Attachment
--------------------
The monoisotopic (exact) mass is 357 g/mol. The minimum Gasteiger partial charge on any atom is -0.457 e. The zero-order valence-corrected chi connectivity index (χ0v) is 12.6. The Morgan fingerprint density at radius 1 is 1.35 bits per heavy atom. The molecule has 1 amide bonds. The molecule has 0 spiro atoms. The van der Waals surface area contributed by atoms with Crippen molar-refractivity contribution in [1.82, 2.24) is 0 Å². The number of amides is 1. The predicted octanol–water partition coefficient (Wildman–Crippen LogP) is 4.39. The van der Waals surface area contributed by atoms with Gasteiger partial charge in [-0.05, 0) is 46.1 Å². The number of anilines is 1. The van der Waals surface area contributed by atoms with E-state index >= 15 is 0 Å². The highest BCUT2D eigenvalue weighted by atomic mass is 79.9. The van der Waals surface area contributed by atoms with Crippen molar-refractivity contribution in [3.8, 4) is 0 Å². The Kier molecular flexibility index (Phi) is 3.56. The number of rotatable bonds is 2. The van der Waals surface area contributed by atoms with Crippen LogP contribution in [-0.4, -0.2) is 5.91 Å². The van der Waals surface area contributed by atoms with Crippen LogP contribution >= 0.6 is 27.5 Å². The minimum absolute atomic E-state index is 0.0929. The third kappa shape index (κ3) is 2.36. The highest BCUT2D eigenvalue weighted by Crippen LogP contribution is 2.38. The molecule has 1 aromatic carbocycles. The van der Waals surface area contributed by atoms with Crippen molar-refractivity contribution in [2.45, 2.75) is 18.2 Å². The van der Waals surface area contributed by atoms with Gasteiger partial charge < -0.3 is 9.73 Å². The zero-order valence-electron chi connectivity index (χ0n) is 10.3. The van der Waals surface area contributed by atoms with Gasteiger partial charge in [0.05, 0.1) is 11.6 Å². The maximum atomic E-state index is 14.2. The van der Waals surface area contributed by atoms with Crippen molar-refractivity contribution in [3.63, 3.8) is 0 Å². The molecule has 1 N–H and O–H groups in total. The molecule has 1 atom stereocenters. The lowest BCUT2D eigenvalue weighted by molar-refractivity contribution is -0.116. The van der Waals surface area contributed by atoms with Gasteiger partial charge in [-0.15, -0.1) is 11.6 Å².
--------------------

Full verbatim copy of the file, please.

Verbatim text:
The monoisotopic (exact) mass is 357 g/mol. The minimum Gasteiger partial charge on any atom is -0.457 e. The zero-order valence-corrected chi connectivity index (χ0v) is 12.6. The Morgan fingerprint density at radius 1 is 1.35 bits per heavy atom. The molecule has 1 amide bonds. The molecule has 0 spiro atoms. The van der Waals surface area contributed by atoms with Crippen molar-refractivity contribution in [1.82, 2.24) is 0 Å². The number of amides is 1. The predicted octanol–water partition coefficient (Wildman–Crippen LogP) is 4.39. The van der Waals surface area contributed by atoms with Gasteiger partial charge in [-0.05, 0) is 46.1 Å². The number of anilines is 1. The van der Waals surface area contributed by atoms with E-state index >= 15 is 0 Å². The highest BCUT2D eigenvalue weighted by atomic mass is 79.9. The van der Waals surface area contributed by atoms with Crippen molar-refractivity contribution in [3.8, 4) is 0 Å². The Kier molecular flexibility index (Phi) is 3.56. The number of rotatable bonds is 2. The van der Waals surface area contributed by atoms with Crippen LogP contribution in [-0.4, -0.2) is 5.91 Å². The van der Waals surface area contributed by atoms with Crippen LogP contribution >= 0.6 is 27.5 Å². The minimum absolute atomic E-state index is 0.0929. The third kappa shape index (κ3) is 2.36. The highest BCUT2D eigenvalue weighted by Crippen LogP contribution is 2.38. The molecule has 1 aromatic carbocycles. The van der Waals surface area contributed by atoms with Crippen molar-refractivity contribution in [2.45, 2.75) is 18.2 Å². The van der Waals surface area contributed by atoms with Gasteiger partial charge < -0.3 is 9.73 Å². The zero-order valence-electron chi connectivity index (χ0n) is 10.3. The van der Waals surface area contributed by atoms with Gasteiger partial charge in [0.05, 0.1) is 11.6 Å². The maximum atomic E-state index is 14.2. The van der Waals surface area contributed by atoms with Crippen molar-refractivity contribution in [3.63, 3.8) is 0 Å². The molecule has 1 N–H and O–H groups in total. The molecule has 1 atom stereocenters. The lowest BCUT2D eigenvalue weighted by molar-refractivity contribution is -0.116. The van der Waals surface area contributed by atoms with Gasteiger partial charge in [-0.15, -0.1) is 11.6 Å².